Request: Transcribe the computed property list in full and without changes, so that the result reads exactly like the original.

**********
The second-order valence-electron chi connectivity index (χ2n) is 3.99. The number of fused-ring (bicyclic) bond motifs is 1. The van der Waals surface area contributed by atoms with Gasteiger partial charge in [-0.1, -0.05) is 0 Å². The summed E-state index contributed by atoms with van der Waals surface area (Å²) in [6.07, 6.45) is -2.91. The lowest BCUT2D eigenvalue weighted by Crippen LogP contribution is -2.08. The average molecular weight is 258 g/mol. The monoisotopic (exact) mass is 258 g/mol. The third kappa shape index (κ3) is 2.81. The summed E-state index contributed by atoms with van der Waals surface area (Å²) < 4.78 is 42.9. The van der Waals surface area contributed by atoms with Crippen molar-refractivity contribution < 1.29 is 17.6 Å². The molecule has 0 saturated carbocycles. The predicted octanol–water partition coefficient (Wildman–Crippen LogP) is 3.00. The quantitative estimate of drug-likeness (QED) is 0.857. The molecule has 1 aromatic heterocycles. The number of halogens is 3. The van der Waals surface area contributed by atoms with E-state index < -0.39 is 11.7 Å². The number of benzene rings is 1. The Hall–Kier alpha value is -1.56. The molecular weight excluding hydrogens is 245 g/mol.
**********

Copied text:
The second-order valence-electron chi connectivity index (χ2n) is 3.99. The number of fused-ring (bicyclic) bond motifs is 1. The van der Waals surface area contributed by atoms with Gasteiger partial charge in [-0.1, -0.05) is 0 Å². The summed E-state index contributed by atoms with van der Waals surface area (Å²) in [6.07, 6.45) is -2.91. The lowest BCUT2D eigenvalue weighted by Crippen LogP contribution is -2.08. The average molecular weight is 258 g/mol. The monoisotopic (exact) mass is 258 g/mol. The third kappa shape index (κ3) is 2.81. The summed E-state index contributed by atoms with van der Waals surface area (Å²) < 4.78 is 42.9. The van der Waals surface area contributed by atoms with Crippen molar-refractivity contribution < 1.29 is 17.6 Å². The molecule has 0 saturated carbocycles. The predicted octanol–water partition coefficient (Wildman–Crippen LogP) is 3.00. The quantitative estimate of drug-likeness (QED) is 0.857. The molecule has 1 aromatic heterocycles. The number of halogens is 3. The van der Waals surface area contributed by atoms with E-state index < -0.39 is 11.7 Å². The number of benzene rings is 1. The Hall–Kier alpha value is -1.56. The molecular weight excluding hydrogens is 245 g/mol.